Penguin Luck by Kay Mupetson is a compelling tale about the burden of family history and the power of luck.
My Book Review Rating:
Why did you decide to read this book?
I received a review copy of this novel and I’m glad that I did, because to be perfectly honest the cover would not have spoken to me from the book store shelf! It’s the kind of cover I’d associate with trashy chick lit, and Penguin Luck is not that kind of novel at all!
I’m reading it as part of the ARC Reading Challenge 2010.
Summarise the plot – without revealing the ending!
The novel focuses on the life of Doreen Lowe, a junior law associate who lives in Manhattan with her father Max and three ghosts. Yep, you read that correctly, I did say ghosts – because Doreen is struggling to balance her personal needs and dreams with the ghosts of her father’s past.
This is a tale of families, love, choices and dealing with a conscience.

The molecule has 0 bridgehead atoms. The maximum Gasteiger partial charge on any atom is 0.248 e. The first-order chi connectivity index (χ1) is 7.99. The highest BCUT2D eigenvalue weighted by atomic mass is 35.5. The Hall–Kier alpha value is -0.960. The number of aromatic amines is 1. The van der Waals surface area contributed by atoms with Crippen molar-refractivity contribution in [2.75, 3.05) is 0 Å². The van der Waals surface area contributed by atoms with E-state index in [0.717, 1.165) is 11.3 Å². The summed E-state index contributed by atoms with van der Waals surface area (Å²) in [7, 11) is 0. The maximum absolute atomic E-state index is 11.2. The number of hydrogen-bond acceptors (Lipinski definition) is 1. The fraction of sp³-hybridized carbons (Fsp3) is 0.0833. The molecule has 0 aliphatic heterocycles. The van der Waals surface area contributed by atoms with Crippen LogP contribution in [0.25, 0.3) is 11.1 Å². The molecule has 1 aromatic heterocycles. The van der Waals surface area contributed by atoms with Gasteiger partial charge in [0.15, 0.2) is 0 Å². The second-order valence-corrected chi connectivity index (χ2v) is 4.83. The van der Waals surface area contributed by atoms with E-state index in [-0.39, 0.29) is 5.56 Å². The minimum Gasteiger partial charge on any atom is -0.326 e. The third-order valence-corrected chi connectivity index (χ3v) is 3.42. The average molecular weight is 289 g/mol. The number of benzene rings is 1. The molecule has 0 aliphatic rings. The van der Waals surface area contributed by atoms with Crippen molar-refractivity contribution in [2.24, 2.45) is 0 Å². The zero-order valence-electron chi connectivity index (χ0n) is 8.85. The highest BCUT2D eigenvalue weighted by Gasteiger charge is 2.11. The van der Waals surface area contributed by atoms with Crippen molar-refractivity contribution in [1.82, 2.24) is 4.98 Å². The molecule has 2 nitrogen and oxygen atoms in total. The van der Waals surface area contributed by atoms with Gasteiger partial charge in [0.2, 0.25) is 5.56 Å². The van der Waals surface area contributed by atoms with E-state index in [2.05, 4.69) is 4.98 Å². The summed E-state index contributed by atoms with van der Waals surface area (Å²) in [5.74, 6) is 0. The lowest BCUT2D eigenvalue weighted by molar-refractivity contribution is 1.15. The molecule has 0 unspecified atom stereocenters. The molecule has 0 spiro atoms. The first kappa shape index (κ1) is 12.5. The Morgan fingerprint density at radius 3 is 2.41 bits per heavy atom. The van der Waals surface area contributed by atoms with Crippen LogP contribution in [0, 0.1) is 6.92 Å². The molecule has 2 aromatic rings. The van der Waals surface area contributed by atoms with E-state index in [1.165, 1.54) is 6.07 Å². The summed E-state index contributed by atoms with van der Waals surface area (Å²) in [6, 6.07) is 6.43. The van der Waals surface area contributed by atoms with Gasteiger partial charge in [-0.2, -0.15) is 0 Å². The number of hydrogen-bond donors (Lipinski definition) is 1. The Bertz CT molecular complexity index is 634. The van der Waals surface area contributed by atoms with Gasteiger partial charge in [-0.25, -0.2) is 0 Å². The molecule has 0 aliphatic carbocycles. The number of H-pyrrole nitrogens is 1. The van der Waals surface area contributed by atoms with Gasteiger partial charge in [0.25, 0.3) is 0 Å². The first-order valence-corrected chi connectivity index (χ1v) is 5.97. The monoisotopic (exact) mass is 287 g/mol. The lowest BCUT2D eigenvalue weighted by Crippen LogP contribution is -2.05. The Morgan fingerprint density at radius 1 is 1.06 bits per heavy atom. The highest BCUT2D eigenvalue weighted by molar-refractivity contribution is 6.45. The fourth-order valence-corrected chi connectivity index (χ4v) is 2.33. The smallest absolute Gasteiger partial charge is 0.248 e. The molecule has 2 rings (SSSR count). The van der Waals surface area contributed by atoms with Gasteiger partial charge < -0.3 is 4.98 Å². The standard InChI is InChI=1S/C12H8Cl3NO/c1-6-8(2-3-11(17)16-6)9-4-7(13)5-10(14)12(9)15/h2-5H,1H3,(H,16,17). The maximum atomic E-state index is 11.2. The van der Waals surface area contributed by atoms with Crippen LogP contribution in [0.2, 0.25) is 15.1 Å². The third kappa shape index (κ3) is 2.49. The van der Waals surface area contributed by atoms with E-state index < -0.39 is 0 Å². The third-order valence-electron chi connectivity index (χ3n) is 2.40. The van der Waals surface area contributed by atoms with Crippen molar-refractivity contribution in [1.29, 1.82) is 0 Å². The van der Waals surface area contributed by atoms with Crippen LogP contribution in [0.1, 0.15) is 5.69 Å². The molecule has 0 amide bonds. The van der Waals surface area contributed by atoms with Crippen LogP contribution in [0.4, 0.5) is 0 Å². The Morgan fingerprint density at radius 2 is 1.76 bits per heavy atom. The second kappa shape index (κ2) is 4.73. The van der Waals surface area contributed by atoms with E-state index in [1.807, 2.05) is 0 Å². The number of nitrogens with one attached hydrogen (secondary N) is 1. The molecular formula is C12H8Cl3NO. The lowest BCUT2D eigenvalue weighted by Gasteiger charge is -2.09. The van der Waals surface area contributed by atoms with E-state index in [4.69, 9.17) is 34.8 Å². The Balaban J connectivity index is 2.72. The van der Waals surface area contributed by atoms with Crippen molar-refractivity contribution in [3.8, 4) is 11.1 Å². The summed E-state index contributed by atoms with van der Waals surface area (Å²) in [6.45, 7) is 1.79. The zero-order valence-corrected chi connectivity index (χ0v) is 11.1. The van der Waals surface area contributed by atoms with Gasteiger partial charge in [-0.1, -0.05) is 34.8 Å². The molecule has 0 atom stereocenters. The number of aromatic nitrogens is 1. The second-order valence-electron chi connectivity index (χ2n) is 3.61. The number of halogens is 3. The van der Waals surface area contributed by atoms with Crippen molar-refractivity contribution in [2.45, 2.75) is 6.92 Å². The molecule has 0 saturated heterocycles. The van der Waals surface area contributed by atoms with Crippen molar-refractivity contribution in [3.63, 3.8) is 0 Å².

What did you like about this book?
I liked the unusual insight into the Holocaust and the impact it has on the lives of those who survived and their families. Doreen is haunted by the ghosts of her father’s friends and family; three young children who didn’t survive the atrocity, and measures her personal choices and decisions against their memory.
What didn’t you like?
The spirits appeared in the very first chapter but it wasn’t clear to begin with whether these were ‘Ghost Whisperer’ style spirits or conscience style spirits – I have to admit that it nearly put me off.
What did you think of the main character?
Doreen is definitely a well-crafted and likable character. Her personal struggles made me think about the reasons behind the choices I make in my life.
Share a quote from the book
“Whenever I was with Peter, I noticed that everything reminded me of Ty, making me long to call him, see him, touch him. That posed a serious problem, being that I was engaged to Peter, and I remained determined to somehow make that marriage happen.”
What did you think about the ending?
I found the ending of this booking very satisfying. I can’t say any more than that or I’ll ruin the book!